Mikva’s All School Colloquium an All School Success
by Alicja Ramotowski
Two or three times a year, the Northside community takes some time to regroup and refresh, as the student body organizes “all school colloquia.” On April 25, the Mikva Challenge organized this spring’s all school colloquium, which was centered around community health and wellness. After X block, the whole school went to the gym where the keynote speaker, Ms. Elizabeth “Biz” Lindsay-Ryan, a diversity and inclusion professor at DePaul University and social activist working to improve school environments, gave an opening presentation.
Lindsay-Ryan spoke about how to keep a community healthy, break stereotypes, and create a positive, friendly environment for everyone. She shared her insight on how to be respectful of the wishes of others and make everyone feel comfortable in school. One interesting example she gave was something she called the “platinum rule.” Many students were familiar with the “golden rule,” treat others as you would like to be treated, but the new amendment considers that not everyone wants to be treated the same way, and you should instead treat others how they would like to be treated. Northside is a one-of-a-kind type of school, where cliques are not as prevalent, and unique personalities blossom, but there are still occasional arguments and disagreements. Lindsay-Ryan used interesting examples and anecdotes, including ones from her personal life, pertaining to discrimination she and her family sometimes face because they are different than some other families.
The next part of the colloquium were two breakout sessions, with a break for lunch in between. Some of the options for these sessions included Language and Respect, Managing Stress, Women’s Health and Empowerment, Communication and Relationships, LGBT Health and Empowerment, Romantic Relationships, and more. These individualized assemblies allowed for smaller group experiences. Students could choose what they wanted to learn about and ask questions or give insights due to the smaller group size. “I attended the Communication and Relationships and Maintaining Relationships breakout sessions and learned a lot from the speakers. I’m glad to be at a school like Northside where, thanks to colloquia and events like these, I get to learn about real life and grow as a person,” said Jonah Brinkmann, Adv. 010.
Some sessions were focused on speeches by experts, and others included more hands-on interactions, which allowed volunteers to get involved in the action. One of these was the communication and relationships breakout session, where students learned how to communicate more effectively and stand up for what they want or believe in, without being aggressive. The session was led by Ms. Anne Cooper, a social worker at Northside. First, the students watched a presentation about reactions and types of aggression, which also included how to deal with disagreements or issues that come up in everyday high school life. Next, volunteers from the audience read scripts which were good or bad examples of standing up for oneself, and eventually, the floor was opened up to a more freestyle type of exercise, where once again, volunteers got up in front of the crowd and showed what they had learned.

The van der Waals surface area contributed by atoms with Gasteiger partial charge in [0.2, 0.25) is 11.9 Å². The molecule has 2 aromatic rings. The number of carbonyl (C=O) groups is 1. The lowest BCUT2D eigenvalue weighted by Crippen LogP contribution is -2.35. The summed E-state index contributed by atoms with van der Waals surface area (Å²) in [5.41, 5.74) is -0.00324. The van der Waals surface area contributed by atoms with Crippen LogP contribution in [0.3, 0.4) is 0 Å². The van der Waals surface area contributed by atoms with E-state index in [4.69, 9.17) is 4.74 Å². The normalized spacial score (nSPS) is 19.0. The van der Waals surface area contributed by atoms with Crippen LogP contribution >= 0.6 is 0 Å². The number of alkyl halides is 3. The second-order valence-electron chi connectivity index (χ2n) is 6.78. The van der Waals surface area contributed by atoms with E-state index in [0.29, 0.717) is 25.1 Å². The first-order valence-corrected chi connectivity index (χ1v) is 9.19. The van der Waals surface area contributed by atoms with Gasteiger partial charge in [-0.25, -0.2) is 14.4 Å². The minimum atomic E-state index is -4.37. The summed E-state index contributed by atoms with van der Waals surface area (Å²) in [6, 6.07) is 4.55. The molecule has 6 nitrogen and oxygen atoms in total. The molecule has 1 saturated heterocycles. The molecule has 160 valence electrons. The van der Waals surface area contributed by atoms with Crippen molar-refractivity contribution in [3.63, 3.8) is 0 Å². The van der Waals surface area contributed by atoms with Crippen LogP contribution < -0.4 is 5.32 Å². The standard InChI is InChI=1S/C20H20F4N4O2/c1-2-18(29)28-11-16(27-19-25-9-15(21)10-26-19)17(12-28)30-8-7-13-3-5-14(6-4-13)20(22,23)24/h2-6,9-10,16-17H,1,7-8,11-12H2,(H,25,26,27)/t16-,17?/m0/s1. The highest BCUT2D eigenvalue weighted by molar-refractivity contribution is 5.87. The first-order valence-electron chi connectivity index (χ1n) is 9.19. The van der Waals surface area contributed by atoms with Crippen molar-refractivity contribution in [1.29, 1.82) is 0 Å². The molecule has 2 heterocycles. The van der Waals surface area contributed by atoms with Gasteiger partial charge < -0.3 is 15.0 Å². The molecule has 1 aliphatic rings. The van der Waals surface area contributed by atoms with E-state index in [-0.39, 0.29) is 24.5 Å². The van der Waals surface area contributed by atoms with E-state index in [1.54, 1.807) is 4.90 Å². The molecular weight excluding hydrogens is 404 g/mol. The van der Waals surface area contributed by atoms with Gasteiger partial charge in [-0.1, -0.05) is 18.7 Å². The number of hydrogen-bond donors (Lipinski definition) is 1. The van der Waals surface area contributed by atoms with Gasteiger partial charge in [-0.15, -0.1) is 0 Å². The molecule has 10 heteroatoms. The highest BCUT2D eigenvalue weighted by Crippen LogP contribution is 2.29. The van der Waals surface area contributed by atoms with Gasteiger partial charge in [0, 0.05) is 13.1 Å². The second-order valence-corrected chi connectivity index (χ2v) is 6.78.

Other sessions were larger in size, and therefore more general. The afternoon managing stress group met in the cafeteria, where Kezia Shirkey, an assistant professor in Psychology at North Park University, gave a presentation about what stress is, the types of stress, and how to deal with it. Shirkey explained that the different types of stress are all very useful if they arise at the right time, but often in our lives, this is not the case. Nevertheless, they do occur in each of our lives, and ignoring stress can form an unhealthy, tense cycle. The whole group then tried some stress relieving strategies. One of these was to sit up straight, close their eyes, and take a moment to get in tune with their body. Another approach was to create a list of colors. The whole room was busy writing out all the colors they could think of and briefly forgot about all of their troubles. Shirkey illustrated that making a list of any kind--colors, ice cream flavors, names, breeds of dogs, or anything else--can be a good “reset button.” Many of her own students use this strategy in their daily lives. In fact, Shirkey said some students will turn in tests with a list of colors written down the margins because they got overwhelmed and needed a “breather” during the exam.
The all school colloquium took a lot of work to plan. According to Savannah Graziano, Adv. 903, a member of the Mikva Challenge, “We wanted to organize this event last year but ran out of time. Because we couldn’t meet the deadline, we lost the money we had gathered for the colloquium and had to reapply for the grant again this year. After more than three months of intense planning, we were finally able to bring everything together and bring to you the community health and wellness all school colloquium.” Thanks to the hard work and months of planning put in by the club, the whole school got to grow as a community and reflect on daily life, making not only each individual person, but also Northside as a whole, better.